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Our Blog: Chocolate Talk

Why Does My Chocolate Look Weird?: The Story of Bloom

Several years ago, my mom and I went on a road trip to New England in July. I packed the provisions we’d need for the drive, including two or three chocolate bars (naturally). When we got to Rhode Island, we parked the car in the sun, then walked around for several hours. When we returned, it was already too late for our poor chocolate bars. They had not just softened in the hot car, but completely liquefied. However, they were still contained within their wrappers, so my mom and I thought they might be salvageable. When we got to Boston, we tossed the chocolate bars in the fridge to firm them back up.

They certainly firmed up, but they weren’t the same chocolate bars we started with. In addition to being misshapen from their ordeal, the bars now had a dull, whitish coating - what we in the chocolate biz call bloom.

Bloom can happen when cocoa butter fats in the chocolate separate and come to the surface. It’s not harmful - chocolate that has bloomed is perfectly safe to eat - but it is unsightly and can lead to a crumbly or greasy texture that’s less than ideal. Ideally, chocolate should be glossy, shiny, and snappy. Those qualities indicate good temper, which is essentially a stable crystallization of cocoa butter particles. (If you want a deep dive into the world of tempering, check out articles like this one). When chocolate isn’t tempered properly, or is thrown out of temper, the cocoa butter crystals go haywire, clustering up on the surface and creating those unappetizing smudges.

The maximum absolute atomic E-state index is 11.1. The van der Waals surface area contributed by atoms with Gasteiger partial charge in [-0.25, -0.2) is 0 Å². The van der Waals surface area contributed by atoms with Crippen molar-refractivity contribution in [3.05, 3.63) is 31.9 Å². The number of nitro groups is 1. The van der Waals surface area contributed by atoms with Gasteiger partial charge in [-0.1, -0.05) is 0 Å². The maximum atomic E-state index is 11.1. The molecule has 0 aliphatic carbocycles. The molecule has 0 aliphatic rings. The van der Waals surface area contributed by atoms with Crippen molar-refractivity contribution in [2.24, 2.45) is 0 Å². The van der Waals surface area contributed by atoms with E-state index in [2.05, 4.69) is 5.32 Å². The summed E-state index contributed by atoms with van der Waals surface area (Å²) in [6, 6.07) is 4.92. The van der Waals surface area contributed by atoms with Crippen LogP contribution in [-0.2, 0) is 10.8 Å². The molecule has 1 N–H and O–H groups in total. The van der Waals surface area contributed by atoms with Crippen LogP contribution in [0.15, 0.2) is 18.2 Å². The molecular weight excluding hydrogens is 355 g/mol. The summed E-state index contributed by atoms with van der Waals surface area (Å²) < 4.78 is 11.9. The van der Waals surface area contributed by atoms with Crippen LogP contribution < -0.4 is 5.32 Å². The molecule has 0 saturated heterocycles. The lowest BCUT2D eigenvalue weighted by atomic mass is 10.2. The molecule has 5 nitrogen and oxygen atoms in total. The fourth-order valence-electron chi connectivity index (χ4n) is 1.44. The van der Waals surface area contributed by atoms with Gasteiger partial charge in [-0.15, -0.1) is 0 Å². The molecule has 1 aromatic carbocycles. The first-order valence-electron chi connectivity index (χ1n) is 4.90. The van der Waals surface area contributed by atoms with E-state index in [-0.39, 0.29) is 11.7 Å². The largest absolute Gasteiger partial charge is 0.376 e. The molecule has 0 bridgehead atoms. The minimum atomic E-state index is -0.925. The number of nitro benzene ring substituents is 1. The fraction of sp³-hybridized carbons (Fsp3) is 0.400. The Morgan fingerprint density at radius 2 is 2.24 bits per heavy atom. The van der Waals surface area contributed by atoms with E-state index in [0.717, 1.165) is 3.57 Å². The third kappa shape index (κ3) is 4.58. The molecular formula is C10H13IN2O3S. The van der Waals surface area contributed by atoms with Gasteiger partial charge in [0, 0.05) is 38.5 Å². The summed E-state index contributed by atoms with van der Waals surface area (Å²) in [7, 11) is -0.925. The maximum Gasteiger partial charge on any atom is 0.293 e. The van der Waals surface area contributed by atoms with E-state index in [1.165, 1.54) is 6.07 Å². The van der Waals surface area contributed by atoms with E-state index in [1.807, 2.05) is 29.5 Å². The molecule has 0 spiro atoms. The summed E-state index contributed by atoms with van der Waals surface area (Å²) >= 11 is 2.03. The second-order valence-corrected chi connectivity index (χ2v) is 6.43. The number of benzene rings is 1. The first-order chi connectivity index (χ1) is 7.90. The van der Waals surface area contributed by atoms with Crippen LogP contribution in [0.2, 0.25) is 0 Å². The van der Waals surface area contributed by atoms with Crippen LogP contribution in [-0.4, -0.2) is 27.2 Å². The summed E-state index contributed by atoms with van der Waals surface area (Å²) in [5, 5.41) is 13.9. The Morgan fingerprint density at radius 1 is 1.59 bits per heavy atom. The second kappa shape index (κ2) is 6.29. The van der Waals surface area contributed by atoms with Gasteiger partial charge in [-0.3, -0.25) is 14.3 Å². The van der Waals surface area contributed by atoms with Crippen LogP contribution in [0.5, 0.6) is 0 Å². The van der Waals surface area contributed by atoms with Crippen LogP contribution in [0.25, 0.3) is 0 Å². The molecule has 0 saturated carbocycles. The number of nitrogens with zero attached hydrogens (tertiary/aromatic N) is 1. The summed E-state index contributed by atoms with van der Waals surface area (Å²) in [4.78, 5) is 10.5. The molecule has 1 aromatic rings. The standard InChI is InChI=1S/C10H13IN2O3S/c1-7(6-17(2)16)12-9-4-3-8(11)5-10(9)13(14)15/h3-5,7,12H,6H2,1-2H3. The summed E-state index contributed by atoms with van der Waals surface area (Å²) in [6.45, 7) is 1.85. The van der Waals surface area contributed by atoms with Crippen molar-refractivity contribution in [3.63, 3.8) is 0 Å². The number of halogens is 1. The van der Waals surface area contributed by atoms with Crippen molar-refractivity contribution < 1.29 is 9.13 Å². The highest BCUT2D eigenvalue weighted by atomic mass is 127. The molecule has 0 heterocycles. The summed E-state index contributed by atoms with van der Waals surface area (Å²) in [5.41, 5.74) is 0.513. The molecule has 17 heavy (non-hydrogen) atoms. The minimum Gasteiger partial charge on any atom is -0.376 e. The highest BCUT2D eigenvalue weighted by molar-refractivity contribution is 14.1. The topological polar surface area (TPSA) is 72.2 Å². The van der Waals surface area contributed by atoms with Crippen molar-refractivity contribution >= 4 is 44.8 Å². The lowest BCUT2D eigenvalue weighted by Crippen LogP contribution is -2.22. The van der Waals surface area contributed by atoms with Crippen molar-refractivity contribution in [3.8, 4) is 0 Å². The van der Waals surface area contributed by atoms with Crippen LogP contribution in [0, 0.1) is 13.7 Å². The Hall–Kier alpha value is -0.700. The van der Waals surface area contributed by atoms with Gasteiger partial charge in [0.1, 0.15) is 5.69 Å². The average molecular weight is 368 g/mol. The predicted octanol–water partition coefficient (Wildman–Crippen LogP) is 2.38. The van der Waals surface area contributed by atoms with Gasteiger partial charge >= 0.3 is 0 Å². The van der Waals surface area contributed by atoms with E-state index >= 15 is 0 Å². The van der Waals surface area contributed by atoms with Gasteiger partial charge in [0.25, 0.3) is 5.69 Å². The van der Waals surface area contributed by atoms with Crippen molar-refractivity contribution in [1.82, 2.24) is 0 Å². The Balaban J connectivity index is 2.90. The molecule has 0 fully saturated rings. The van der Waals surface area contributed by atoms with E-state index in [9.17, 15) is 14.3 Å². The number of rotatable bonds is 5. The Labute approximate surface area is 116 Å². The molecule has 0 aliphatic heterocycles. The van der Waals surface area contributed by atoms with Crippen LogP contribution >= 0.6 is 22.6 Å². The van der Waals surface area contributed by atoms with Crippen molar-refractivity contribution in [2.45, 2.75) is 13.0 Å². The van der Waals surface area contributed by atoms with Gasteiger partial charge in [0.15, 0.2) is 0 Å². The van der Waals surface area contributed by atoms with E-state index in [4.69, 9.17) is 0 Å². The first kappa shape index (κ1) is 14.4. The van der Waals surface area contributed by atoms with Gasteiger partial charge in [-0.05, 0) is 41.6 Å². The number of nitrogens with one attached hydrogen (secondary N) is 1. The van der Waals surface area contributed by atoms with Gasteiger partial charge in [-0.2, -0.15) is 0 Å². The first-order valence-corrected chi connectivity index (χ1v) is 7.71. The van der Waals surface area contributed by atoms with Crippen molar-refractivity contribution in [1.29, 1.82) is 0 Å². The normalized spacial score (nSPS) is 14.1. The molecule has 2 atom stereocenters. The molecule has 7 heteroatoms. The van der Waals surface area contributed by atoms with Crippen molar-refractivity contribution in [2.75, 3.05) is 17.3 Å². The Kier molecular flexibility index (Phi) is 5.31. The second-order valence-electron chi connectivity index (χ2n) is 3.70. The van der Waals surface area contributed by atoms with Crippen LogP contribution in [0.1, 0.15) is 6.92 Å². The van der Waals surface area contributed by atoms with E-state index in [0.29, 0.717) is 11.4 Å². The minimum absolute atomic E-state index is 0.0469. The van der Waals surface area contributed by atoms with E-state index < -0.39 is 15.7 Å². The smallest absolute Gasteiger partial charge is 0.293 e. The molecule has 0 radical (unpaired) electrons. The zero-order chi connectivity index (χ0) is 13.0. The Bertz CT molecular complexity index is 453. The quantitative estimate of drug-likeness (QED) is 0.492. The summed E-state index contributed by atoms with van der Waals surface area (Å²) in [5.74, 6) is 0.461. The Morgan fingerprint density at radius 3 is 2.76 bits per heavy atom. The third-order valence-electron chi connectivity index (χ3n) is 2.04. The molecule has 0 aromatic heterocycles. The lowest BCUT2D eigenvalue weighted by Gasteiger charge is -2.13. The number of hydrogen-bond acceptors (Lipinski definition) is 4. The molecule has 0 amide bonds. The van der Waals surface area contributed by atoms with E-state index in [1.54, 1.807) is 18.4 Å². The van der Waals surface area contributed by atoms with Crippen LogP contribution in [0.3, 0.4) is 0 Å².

Bloom most frequently occurs when chocolate is improperly heated and cooled, as was the case with our road trip bars. Chocolate is a surprisingly delicate substance, and has to be gradually and gently melted and cooled. A hot car followed by a fridge is a recipe for disaster.

At Hedonist, if our chocolate blooms during the production process, we can sometimes fix the problem by re-melting the chocolate and starting over. If we can’t fix it, we have different, creative uses for the chocolate - for example, it may end up in ice cream!

As the weather warms, bloom is more likely to occur. If you’ve got chocolate at home, make sure it’s stored in a cool, dry place. If you absolutely must refrigerate your chocolate, wrap it tightly in plastic to protect against condensation. And never, under any circumstances, leave your chocolates in a hot car.

 
Pleasure, handcrafted. Hedonist Artisan Chocolates are handmade with fresh ingredients to give as gifts or indulge yourself.
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